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Understanding the Older Workers Benefit Protection Act

Understanding the Older Workers Benefit Protection Act

Employees who are older than age 40 are protected under the Older Workers Benefit Protection Act. This act is a part of the Age Discrimination in Employment Act and requires employers to do certain things when they plan to lay off older workers. Severance and release agreements must comply with the law’s requirements. If you are an older worker who has been presented with a severance and release agreement, you might want to consult with the experienced attorneys at Swartz Swidler before you sign it.

What is the Older Workers Benefit Protection Act?

The OWBPA protects employees who are 40 years old and older. Employers must file a strict timeline that is outlined in the law to get valid releases of any potential age discrimination claims. The OWBPA mandates that employers provide detailed information when multiple employees are terminated at or near the same time. The OWBPA applies to involuntary terminations, reductions in the workforce, early retirement plans and exit incentive plans in which employees are asked to sign releases.

Schedule an appointment today. Call (856) 685-7420 or

Schedule an appointment today.
Call (856) 685-7420 or

Rules for employees who are over age 40

In order for a release of claims for age discrimination to be valid, it has to be voluntary and knowing. This means that it must meet the following minimum standards:

  • It must be in writing;
  • It must be written in an easily understandable manner;
  • It must use plain language;
  • It must not be misleading to the employee who will execute the release;
  • It must not exaggerate the benefits that the employee will receive in exchange for signing it;
  • It must refer to the ADEA specifically;
  • It must advise the worker to talk to an attorney before signing it;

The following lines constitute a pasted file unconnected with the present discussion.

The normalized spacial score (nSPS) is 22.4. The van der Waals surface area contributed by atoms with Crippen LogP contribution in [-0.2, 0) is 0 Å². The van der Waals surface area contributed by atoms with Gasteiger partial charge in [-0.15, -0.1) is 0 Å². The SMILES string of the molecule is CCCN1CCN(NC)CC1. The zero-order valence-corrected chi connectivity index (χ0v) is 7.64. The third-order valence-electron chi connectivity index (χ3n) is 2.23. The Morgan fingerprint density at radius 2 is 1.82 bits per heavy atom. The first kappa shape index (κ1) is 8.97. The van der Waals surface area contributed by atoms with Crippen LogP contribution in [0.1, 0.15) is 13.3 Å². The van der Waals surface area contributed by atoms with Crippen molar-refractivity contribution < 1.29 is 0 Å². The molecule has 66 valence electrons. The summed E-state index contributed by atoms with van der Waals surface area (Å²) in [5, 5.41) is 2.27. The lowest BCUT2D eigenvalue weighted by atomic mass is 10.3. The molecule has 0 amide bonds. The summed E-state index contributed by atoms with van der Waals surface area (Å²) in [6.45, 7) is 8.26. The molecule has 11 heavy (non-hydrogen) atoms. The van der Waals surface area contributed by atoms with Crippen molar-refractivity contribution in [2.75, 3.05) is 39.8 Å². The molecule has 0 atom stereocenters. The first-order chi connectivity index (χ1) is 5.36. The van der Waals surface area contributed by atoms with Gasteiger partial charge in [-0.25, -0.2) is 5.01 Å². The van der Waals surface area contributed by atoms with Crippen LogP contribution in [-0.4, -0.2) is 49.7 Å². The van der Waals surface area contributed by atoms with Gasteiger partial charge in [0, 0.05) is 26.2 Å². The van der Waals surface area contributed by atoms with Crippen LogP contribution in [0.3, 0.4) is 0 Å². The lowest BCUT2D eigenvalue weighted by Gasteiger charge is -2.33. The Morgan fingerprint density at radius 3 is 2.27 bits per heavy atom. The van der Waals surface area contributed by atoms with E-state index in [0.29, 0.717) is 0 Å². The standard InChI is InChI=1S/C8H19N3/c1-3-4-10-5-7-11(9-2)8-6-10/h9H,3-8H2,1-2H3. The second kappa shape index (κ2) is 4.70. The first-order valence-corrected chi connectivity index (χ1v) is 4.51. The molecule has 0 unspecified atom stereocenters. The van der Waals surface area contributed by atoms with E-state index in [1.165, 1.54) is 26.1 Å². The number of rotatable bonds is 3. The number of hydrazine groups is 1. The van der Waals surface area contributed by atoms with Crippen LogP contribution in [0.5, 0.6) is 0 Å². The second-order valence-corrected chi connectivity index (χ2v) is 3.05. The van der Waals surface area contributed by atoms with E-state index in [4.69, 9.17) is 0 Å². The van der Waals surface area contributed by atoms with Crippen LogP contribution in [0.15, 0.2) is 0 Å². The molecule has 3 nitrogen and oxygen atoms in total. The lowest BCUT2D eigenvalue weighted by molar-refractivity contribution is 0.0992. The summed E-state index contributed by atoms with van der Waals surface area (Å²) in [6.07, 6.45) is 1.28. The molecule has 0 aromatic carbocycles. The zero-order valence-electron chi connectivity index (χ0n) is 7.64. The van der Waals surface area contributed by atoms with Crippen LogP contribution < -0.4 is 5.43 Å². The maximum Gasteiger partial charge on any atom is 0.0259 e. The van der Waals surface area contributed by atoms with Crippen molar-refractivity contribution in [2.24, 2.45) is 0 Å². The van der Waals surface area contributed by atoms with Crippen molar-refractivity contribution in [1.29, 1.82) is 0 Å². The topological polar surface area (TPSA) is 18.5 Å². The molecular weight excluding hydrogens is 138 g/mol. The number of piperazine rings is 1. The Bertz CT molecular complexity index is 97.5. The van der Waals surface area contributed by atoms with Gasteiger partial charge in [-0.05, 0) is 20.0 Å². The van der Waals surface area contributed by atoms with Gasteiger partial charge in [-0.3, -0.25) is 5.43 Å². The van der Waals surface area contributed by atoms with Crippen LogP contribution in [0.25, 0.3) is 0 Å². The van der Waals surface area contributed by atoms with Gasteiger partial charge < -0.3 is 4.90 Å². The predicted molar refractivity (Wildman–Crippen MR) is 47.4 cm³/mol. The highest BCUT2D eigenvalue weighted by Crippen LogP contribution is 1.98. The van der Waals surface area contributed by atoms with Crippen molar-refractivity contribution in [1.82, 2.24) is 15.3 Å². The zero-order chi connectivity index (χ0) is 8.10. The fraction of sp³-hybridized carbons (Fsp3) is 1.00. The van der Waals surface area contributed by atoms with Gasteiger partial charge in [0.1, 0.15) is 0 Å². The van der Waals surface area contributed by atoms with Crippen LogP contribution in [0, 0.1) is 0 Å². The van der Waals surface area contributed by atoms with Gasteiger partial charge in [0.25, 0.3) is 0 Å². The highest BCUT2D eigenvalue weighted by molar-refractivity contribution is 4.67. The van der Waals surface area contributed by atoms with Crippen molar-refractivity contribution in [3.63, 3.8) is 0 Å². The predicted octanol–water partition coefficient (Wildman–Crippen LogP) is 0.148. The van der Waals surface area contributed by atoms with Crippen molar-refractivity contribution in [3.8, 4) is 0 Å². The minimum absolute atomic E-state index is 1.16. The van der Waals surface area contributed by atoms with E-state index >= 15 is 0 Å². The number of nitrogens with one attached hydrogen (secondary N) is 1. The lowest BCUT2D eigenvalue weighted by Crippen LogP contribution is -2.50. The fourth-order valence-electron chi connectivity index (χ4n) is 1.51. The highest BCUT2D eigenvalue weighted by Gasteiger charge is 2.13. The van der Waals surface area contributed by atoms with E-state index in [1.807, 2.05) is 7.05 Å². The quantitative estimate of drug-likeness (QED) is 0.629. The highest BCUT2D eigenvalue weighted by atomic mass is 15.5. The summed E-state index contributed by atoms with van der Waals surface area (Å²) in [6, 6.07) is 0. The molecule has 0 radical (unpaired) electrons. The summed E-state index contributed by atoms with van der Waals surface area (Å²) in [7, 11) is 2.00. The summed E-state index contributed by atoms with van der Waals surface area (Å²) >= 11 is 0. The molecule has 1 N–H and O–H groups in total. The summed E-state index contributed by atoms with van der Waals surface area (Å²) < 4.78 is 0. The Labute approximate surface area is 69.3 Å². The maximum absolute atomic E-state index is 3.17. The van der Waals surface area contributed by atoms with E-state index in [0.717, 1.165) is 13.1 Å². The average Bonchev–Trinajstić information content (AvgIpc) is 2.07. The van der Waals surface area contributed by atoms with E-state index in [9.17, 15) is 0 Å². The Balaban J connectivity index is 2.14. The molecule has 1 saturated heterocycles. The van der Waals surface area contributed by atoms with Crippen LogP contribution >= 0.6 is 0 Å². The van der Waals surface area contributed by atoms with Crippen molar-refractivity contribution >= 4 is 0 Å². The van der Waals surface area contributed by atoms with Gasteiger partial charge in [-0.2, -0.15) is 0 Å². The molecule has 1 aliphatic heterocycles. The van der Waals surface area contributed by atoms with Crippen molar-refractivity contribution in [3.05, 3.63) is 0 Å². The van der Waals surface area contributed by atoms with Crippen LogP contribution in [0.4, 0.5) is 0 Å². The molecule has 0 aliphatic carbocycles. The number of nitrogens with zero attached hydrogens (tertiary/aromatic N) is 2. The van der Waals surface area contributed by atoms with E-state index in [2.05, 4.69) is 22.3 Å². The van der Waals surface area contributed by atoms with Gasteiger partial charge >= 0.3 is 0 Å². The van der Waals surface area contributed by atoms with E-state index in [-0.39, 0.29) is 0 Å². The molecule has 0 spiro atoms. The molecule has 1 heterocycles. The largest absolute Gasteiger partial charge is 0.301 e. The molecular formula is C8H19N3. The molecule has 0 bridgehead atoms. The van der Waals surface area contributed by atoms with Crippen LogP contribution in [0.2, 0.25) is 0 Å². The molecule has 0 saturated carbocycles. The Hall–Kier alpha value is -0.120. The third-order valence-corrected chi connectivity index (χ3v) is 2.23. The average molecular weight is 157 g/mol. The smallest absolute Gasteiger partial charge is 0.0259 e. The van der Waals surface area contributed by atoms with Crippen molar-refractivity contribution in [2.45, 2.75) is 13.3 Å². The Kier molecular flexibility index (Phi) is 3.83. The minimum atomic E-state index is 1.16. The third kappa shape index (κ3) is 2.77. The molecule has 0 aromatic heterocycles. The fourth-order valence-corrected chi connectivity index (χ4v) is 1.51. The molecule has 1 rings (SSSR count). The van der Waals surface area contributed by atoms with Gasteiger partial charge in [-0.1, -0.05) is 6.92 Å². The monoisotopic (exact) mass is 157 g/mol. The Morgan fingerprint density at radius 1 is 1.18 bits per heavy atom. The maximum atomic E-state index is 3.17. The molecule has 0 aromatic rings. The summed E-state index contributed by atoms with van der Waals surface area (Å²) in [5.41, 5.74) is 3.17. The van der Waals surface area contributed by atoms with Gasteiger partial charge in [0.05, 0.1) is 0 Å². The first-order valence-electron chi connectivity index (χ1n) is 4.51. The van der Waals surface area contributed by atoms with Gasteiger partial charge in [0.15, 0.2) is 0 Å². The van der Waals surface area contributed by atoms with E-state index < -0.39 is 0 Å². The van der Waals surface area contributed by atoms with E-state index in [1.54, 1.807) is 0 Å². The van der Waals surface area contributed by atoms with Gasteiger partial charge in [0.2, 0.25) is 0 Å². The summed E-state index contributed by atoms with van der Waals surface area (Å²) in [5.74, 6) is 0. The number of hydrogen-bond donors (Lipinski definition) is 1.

• It must not require employees to waive their claims or rights that may arise after the date that it is signed.

The worker must receive additional consideration that goes beyond any amounts to which he or she was already entitled.

Employers are required to give their workers enough time to consider the release. Single employees must be given a minimum of 21 days to consider the releases beginning with the date of the employer’s final offer. After the employee has signed a release, he or she will then have a seven-day period within which he or she may revoke his or her agreement. If the release does not include these time periods, it will be unenforceable.

Requirements when two or more employees who are older than 40 will be terminated

Employers who ask for a group of employees who are 40 or older to sign releases must follow additional requirements. Groups of workers who are older than 40 have consideration periods that are 45 days. Employers must also give the workers detailed data about all of the other workers who have been asked to sign releases and have been offered severance. These requirements exist even if the terminations are spaced out over time if they all arise from the same decision. The following data must be given to each of the older workers:

  • The group of employees covered by the exit program
  • The program’s eligibility factors
  • The program’s time limits
  • The ages and job titles of all of the workers who are eligible to participate in the program or who were selected for it
  • The ages of all of the workers within the same classification who were not selected for or eligible for the program

The purpose of requiring that this information is given to the employees is to help them make informed decisions about whether or not they should sign. If you have been asked to sign a release, you may want to review it with one of the employment lawyers at Swartz Swidler to make certain that your rights are protected.

Most Frequently Asked Question: Do I Have A Case?

While it is true that every case is different, The law is pretty clear in most cases. The best way to determine if you have a case is to contact one of our attorneys. For more information check out the FAQ below or visit our FAQ Page

Most Frequently Asked Question:
Do I Have A Case?

While it is true that every case is different, The law is pretty clear in most cases. The best way to determine if you have a case is contact one of our attorneys. For more information on a just a few scenarios checkout the flip box FAQ below or visit our FAQ Page.

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Phone: (856) 685-7420
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Our Locations

Cherry Hill Headquarters

1101 Kings Hwy N
Suite 402
Cherry Hill, New Jersey 08034

Phone: (856) 685-7420
Fax: (856) 685-7417

Philadelphia Satellite Office

123 South 22nd Street
Philadelphia, PA 19107

Phone: (215) 995-2733